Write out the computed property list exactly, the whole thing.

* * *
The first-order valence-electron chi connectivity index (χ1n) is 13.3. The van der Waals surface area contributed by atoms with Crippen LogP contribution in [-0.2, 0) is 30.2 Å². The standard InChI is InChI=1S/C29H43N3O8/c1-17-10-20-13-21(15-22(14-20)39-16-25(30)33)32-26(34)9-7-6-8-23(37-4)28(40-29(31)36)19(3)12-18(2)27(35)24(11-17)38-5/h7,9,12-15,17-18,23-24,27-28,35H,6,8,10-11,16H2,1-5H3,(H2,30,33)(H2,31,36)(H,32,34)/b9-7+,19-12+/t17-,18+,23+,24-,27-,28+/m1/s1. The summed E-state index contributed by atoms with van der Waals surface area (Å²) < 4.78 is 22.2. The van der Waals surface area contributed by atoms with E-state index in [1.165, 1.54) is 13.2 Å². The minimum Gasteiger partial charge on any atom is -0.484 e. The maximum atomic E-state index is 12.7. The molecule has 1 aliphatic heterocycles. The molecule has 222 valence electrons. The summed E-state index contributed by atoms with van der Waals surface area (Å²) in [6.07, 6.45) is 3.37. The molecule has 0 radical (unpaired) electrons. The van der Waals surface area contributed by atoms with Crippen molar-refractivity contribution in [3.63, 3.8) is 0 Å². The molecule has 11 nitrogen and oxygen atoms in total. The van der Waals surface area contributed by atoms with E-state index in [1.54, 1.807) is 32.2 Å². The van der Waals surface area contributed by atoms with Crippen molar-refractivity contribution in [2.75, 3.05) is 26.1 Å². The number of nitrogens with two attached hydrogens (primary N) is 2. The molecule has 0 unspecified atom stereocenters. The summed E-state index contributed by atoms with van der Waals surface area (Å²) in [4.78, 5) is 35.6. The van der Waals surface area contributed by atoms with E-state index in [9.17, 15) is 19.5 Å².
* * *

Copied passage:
The first-order valence-electron chi connectivity index (χ1n) is 13.3. The van der Waals surface area contributed by atoms with Crippen LogP contribution in [-0.2, 0) is 30.2 Å². The standard InChI is InChI=1S/C29H43N3O8/c1-17-10-20-13-21(15-22(14-20)39-16-25(30)33)32-26(34)9-7-6-8-23(37-4)28(40-29(31)36)19(3)12-18(2)27(35)24(11-17)38-5/h7,9,12-15,17-18,23-24,27-28,35H,6,8,10-11,16H2,1-5H3,(H2,30,33)(H2,31,36)(H,32,34)/b9-7+,19-12+/t17-,18+,23+,24-,27-,28+/m1/s1. The summed E-state index contributed by atoms with van der Waals surface area (Å²) < 4.78 is 22.2. The van der Waals surface area contributed by atoms with E-state index in [1.165, 1.54) is 13.2 Å². The minimum Gasteiger partial charge on any atom is -0.484 e. The maximum atomic E-state index is 12.7. The molecule has 1 aliphatic heterocycles. The molecule has 222 valence electrons. The summed E-state index contributed by atoms with van der Waals surface area (Å²) in [6.07, 6.45) is 3.37. The molecule has 0 radical (unpaired) electrons. The van der Waals surface area contributed by atoms with Crippen molar-refractivity contribution in [3.63, 3.8) is 0 Å². The molecule has 11 nitrogen and oxygen atoms in total. The van der Waals surface area contributed by atoms with E-state index in [1.54, 1.807) is 32.2 Å². The van der Waals surface area contributed by atoms with Crippen molar-refractivity contribution in [2.75, 3.05) is 26.1 Å². The number of nitrogens with two attached hydrogens (primary N) is 2. The molecule has 0 unspecified atom stereocenters. The summed E-state index contributed by atoms with van der Waals surface area (Å²) in [4.78, 5) is 35.6. The van der Waals surface area contributed by atoms with E-state index in [9.17, 15) is 19.5 Å².